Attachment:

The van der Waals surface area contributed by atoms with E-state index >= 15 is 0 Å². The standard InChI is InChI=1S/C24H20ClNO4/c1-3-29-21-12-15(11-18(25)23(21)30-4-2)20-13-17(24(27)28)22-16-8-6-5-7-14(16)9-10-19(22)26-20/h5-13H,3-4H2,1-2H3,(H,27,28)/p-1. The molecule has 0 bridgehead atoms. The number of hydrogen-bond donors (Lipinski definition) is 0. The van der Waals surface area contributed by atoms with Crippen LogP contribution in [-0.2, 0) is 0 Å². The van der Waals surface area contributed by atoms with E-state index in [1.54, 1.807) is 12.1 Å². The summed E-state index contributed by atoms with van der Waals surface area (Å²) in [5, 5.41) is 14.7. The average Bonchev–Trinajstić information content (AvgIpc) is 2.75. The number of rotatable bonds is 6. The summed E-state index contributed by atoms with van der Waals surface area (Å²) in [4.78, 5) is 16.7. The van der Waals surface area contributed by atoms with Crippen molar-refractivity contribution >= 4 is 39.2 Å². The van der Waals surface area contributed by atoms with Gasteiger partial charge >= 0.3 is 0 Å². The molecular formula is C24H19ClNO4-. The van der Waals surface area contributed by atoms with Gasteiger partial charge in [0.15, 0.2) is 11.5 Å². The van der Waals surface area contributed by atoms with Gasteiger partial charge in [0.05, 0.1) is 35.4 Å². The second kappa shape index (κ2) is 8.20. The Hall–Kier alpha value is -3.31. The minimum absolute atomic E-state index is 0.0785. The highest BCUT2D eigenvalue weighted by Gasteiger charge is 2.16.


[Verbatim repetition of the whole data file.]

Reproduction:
The van der Waals surface area contributed by atoms with E-state index >= 15 is 0 Å². The standard InChI is InChI=1S/C24H20ClNO4/c1-3-29-21-12-15(11-18(25)23(21)30-4-2)20-13-17(24(27)28)22-16-8-6-5-7-14(16)9-10-19(22)26-20/h5-13H,3-4H2,1-2H3,(H,27,28)/p-1. The molecule has 0 bridgehead atoms. The number of hydrogen-bond donors (Lipinski definition) is 0. The van der Waals surface area contributed by atoms with Crippen LogP contribution in [-0.2, 0) is 0 Å². The van der Waals surface area contributed by atoms with E-state index in [1.54, 1.807) is 12.1 Å². The summed E-state index contributed by atoms with van der Waals surface area (Å²) in [5, 5.41) is 14.7. The average Bonchev–Trinajstić information content (AvgIpc) is 2.75. The number of rotatable bonds is 6. The summed E-state index contributed by atoms with van der Waals surface area (Å²) in [4.78, 5) is 16.7. The van der Waals surface area contributed by atoms with Crippen molar-refractivity contribution >= 4 is 39.2 Å². The van der Waals surface area contributed by atoms with Gasteiger partial charge >= 0.3 is 0 Å². The molecular formula is C24H19ClNO4-. The van der Waals surface area contributed by atoms with Gasteiger partial charge in [0.15, 0.2) is 11.5 Å². The van der Waals surface area contributed by atoms with Gasteiger partial charge in [0.05, 0.1) is 35.4 Å². The second kappa shape index (κ2) is 8.20. The Hall–Kier alpha value is -3.31. The minimum absolute atomic E-state index is 0.0785. The highest BCUT2D eigenvalue weighted by Gasteiger charge is 2.16.